Super Rugby suspension will lead to job losses, says Dobson
DURBAN – After the Sharks vs Stormers match had played out at Kings Park on Saturday, visiting coach John Dobson spoke from the heart about the suspension of Super Rugby and the massive impact it is going to have on the game and on the livelihoods of so many people.
“I’m not the World Health Organisation (WHO), but because of the reaction to the coronavirus, I hope all of this has been properly thought through because it’s going to have cataclysmic effects on some people’s lives. People are going to lose their jobs and that really scares me,” Dobson said.
Having said this and more, Dobson then took the unusual step of readdressing the media after opposite number Sean Everitt’s media conference, this time expressing regret if it had come across that he had disrespected WHO.
“Obviously I am no medical expert … I’m sure the right thing has been done and I guess I am just emotional about how serious the ramifications of the suspension are,” he said.
“We are not the English Premiership League. And I don’t know what the quantum is if Super Rugby doesn’t resume, but I suspect it’s between a R10 million to R20 million loss. I don’t know if we can absorb it as an industry and the players have genuinely got job concerns now.
“We were supposed to play in Argentina next week and I am not sure why 30 players can’t get scanned, stay in isolation and get scanned 48 hours before the game, get cleared and play. At least then the broadcasters would have something to show and the media would have something to write about. It’s very disappointing and that probably puts a heavier pull on losing to the Sharks today. It’s the bigger picture, I’m afraid.”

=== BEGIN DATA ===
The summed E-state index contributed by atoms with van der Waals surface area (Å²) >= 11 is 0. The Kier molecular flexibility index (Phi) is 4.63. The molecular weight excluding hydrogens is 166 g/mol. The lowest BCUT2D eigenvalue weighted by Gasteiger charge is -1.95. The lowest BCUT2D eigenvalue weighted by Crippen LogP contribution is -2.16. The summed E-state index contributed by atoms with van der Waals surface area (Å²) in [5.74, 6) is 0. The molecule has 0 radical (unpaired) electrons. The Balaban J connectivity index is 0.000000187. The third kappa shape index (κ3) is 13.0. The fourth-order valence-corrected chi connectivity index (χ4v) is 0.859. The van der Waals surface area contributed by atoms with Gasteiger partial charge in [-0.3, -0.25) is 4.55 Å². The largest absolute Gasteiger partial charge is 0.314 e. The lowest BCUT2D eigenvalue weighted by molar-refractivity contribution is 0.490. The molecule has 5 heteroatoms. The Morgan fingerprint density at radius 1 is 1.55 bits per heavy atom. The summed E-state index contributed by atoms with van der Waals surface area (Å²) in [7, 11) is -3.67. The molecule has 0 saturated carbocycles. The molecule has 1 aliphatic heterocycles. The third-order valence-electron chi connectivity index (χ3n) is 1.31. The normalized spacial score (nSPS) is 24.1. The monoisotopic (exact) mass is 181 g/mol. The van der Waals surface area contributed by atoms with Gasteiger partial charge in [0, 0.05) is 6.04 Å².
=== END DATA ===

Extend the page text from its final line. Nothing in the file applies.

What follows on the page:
Dobson said that there was a “funereal” aftermath to the announcement that Super Rugby is on hold indefinitely, after seven of the 18 rounds of the competition.
“It feels funereal for everybody. I think the tragic consequence of the reaction to this virus is going to see probably more hardships and death than the actual virus, in the way that jobs and the economy are going to be affected. That is a major concern.
“I’m not going to lecture you on it, but I just feel that this is going to affect poor people in a horrible way and I hope political correctness hasn’t gone too far. I understand that it’s about safety, but if you ask our players or the Sharks players to play tomorrow, I’m sure they would all say yes, so yeah, it’s sad.”
Everitt was way softer in his reaction to the suspension. While he accepted that it was “in the best interests of the world at large,” purely from a rugby point of view he said the enforced break was welcomed by the Sharks.
The Sharks have played seven matches in a row and their bye was due to come after this week’s now-canceled home match against the Chiefs.
"To be honest, I think it’s a welcome break for us, our guys are knackered. As you saw, they gave everything against the Stormers and have done so every other week.
“We haven’t played a complete game, we have been good in some areas, weak in others. But where we’ve been good has bailed us out and against the Stormers that was the scrum. But you could see by the end of the game the guys had nothing left to give. They are exhausted.”